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2001 News Releases

NASA Selects First Mars Scout Concepts for Further Study
June 13, 2001

       The 10 most promising mission concepts of the 43 proposed to NASA for possible launch to Mars in 2007 were selected today to receive funding for six months of continued studies.

       Included in the 10 concepts selected for study are missions to return samples of Martian atmospheric dust and gas, networks of small landers, orbiting constellations of small craft and a rover that would attempt to establish absolute surface ages of rocks and soils.

       NASA plans to evaluate the 10 innovative concepts using rapid six-month studies as a means for jump-starting the identification of new Mars Scout missions that will compete for a possible launch in 2007. The proposals were submitted to NASA's Mars Exploration Program in the Office of Space Science in Washington, D.C., in response to a call for proposals in March 2001. Those selected will receive up to $150,000 each for the study.

       "These Scout concepts embody the spirit I first thought about more than one year ago and will enable us to explore the diversity of Mars in new ways," said Dr. Ed Weiler, NASA's associate administrator for space science. Weiler selected the 10 winners on the basis of overall scientific merit and potential for implementation under a total mission cost cap of $300 million.

       "All of us in the Mars Program are thrilled with the response by the community with such incredible ideas," said Dr. Jim Garvin, lead scientist for the Mars Exploration Program at NASA Headquarters. "These 10 mission concepts provide revolutionary new vantage points and tools for exploring the new Mars that has emerged from the observations of the Mars Global Surveyor."

       "The Mars Scouts are a vital element of the restructured Mars program and are intended to complement the science objectives of the core missions -- Mars Exploration Rovers, Mars Reconnaissance Orbiter and Mars Sample Return," said Dr. Firouz Naderi, the Mars program manager at NASA's Jet Propulsion Laboratory. "Perspective investigators were encouraged to propose diverse spacecraft platforms for their science, including orbiters, landers, rovers, airplanes and aerobots."

       Next year, NASA plans to initiate a competition for small Scout missions to the red planet to broadly involve the scientific and aerospace communities in the Mars Exploration Program. "We have used this opportunity to be as inclusive as possible to engage the broadest possible cross-section of the community," said Orlando Figueroa, Mars Program director at NASA Headquarters. The 10 concepts selected today will not be given any advantage in that competition.

       The selected mission concepts, and the principal investigators, are: - Sample Collection for Investigation of Mars: Dr. Laurie Leshin, Arizona State University, Tempe. This innovative mission would sample atmospheric dust and gas using aerogel and use a "free-return trajectory" to bring the samples back to Earth. - KittyHawk: Dr. Wendy Calvin, University of Nevada, Reno. A mission involving three gliders would explore the composition and stratigraphy of the walls of Valles Marineris in ways not possible for orbiters and landers. - Urey: Dr. Jeff Plescia, U.S. Geological Survey, Flagstaff, Ariz. A surface rover would allow the absolute ages of geological materials to be remotely determined for the first time on any planet. - Mars Atmospheric Constellation Observatory: Dr. Robert Kursinski, University of Arizona, Tucson. A network of microsatellites as a constellation around Mars would characterize the 3-D structure of the atmosphere, giving a new look at Martian climatology. - Artemis: Dr. David Paige, University of California, Los Angeles. Three small landers and microrovers on the Martian surface, with two directed to the polar regions, would explore the surface and shallow subsurface for water, organic materials and climate. - Mars Environmental Observer: Dr. Michael Janssen, JPL. This science orbiter would intensively explore the role of water, dust, ice and other materials within the Martian atmosphere to understand parts of the hydrologic cycle. - Pascal: Dr. Rob Haberle, NASA's Ames Research Center, Moffett Field, Calif. A network of 24 weather stations on the Martian surface would provide more than two years of continuous monitoring of humidity, pressure and temperature and other measurements. - Mars Scout Radar: Dr. Bruce Campbell, Smithsonian Institution's National Air and Space Museum, Washington, D.C. An orbiter mission would use synthetic aperture radar imaging to map the surface geomorphology and very shallow subsurface (three to five meters deep, or about 10 to 16 feet), to detect buried water channels and other features. - The Naiades: Dr. Bob Grimm, Blackhawk GeoServices, Golden, Colo. Four landers would explore for subsurface liquid water using a novel low-frequency sounding method. - CryoScout: Dr. Frank Carsey, JPL. This mission, designed to use heated water jets to descend through martian polar ice caps, could potentially probe to depths of tens to hundreds of meters, or yards, while measuring composition and searching for organic compounds.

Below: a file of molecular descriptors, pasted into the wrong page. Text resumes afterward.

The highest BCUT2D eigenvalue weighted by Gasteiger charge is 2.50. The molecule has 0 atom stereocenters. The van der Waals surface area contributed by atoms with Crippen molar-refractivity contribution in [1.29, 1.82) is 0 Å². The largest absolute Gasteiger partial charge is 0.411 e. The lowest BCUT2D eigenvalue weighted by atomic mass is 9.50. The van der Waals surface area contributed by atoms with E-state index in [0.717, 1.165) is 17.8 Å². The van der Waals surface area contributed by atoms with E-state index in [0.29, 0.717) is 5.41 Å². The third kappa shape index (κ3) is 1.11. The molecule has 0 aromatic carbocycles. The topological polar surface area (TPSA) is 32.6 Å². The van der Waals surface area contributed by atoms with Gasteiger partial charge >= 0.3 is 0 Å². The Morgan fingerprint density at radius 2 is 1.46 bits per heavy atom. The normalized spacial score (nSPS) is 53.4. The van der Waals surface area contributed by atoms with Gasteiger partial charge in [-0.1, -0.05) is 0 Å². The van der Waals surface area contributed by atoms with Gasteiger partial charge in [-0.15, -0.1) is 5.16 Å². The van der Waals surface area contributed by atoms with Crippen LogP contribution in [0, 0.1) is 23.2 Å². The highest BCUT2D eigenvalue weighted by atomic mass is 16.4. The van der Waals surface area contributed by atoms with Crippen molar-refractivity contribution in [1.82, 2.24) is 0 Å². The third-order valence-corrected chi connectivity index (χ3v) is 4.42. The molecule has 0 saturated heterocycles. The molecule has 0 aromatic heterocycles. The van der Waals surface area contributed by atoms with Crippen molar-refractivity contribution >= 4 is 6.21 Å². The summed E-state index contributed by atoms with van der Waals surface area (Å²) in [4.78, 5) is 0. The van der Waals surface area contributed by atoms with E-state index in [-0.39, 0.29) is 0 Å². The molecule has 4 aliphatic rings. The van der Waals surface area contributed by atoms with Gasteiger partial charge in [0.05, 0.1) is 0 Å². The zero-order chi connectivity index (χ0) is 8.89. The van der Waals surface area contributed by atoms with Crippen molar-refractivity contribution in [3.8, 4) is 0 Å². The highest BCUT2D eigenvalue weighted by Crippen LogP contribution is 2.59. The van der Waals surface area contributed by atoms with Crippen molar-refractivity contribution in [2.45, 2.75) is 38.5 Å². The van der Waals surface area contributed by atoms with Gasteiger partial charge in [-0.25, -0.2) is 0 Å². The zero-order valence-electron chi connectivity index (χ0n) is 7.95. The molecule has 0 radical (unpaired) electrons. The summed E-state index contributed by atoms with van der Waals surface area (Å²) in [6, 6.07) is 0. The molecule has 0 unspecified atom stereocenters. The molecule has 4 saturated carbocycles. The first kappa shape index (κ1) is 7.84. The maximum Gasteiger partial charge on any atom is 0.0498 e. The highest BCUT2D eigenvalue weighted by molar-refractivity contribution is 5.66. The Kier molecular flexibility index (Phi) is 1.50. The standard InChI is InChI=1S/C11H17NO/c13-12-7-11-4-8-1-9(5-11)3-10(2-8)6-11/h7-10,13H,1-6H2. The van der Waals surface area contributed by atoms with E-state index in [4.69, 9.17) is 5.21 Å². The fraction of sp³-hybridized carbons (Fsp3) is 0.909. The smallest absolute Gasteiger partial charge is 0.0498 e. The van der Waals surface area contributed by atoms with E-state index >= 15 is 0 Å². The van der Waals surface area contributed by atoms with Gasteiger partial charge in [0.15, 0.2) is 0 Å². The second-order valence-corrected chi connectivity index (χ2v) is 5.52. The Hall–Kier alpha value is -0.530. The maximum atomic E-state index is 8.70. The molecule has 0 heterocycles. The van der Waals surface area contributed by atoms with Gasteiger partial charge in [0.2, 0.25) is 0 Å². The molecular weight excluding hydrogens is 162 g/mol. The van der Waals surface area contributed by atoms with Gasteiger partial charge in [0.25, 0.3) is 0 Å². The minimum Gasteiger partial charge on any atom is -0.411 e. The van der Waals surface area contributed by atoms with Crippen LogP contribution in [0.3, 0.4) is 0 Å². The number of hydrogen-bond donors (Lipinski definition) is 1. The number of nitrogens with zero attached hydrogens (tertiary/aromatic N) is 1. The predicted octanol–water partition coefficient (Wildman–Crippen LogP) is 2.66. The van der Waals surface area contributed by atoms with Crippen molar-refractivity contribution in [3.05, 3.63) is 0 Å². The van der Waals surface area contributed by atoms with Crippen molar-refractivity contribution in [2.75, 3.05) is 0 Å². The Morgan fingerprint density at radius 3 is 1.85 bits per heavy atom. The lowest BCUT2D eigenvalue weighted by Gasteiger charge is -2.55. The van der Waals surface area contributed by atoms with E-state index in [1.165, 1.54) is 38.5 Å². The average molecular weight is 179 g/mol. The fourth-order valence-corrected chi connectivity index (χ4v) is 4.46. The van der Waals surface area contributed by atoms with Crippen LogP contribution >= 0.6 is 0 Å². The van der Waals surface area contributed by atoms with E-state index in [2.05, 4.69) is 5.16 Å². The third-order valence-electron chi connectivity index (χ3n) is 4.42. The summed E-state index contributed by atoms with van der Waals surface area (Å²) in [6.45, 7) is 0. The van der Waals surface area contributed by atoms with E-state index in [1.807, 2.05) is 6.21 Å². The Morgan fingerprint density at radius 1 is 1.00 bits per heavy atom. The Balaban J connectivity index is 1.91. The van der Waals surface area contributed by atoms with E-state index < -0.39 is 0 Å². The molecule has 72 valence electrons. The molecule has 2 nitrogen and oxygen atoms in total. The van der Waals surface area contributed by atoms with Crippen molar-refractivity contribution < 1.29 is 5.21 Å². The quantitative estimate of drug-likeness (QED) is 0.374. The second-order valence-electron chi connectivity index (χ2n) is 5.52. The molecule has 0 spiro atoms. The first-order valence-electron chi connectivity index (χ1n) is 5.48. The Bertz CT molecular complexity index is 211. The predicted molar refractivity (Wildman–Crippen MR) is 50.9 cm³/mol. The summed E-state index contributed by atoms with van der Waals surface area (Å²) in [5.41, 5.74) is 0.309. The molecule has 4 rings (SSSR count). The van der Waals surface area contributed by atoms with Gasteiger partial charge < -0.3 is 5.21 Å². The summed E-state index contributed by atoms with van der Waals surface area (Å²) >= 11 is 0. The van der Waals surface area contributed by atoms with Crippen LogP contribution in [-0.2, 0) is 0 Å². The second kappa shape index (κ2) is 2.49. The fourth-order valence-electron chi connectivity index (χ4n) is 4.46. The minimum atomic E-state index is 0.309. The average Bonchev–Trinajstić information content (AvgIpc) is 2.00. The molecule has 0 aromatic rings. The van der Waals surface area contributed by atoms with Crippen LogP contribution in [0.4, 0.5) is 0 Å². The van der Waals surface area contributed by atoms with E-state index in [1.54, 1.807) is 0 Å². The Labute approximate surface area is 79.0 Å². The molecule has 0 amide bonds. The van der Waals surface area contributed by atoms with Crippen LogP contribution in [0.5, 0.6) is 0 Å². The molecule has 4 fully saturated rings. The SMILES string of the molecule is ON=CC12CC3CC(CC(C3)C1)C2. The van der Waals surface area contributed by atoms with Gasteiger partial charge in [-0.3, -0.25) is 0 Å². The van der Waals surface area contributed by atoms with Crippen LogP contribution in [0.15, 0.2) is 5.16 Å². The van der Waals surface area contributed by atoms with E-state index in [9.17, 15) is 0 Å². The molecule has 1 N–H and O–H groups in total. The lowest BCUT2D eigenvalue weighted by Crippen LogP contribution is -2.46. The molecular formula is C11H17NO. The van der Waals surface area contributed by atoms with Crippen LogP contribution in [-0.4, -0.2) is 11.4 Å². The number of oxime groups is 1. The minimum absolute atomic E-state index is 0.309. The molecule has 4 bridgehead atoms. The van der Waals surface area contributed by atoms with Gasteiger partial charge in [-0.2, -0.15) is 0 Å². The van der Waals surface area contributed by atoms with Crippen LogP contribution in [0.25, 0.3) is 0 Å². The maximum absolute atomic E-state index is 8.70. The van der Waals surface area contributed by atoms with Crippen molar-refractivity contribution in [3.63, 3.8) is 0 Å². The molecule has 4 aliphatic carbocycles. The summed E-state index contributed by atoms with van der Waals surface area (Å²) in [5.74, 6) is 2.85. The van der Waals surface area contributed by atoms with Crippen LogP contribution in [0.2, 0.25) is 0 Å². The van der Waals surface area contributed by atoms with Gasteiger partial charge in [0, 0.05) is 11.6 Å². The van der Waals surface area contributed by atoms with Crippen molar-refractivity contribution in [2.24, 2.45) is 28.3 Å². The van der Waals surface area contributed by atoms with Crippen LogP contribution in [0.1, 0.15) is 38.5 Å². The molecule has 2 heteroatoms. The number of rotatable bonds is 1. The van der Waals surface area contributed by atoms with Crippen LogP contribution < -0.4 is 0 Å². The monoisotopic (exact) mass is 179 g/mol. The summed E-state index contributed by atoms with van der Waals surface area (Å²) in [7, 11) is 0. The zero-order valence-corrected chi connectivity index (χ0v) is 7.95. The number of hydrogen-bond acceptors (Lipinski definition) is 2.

For more information about Mars Exploration see

Contacts: Mary Hardin (818) 354-0344
JPL Media Relations Office


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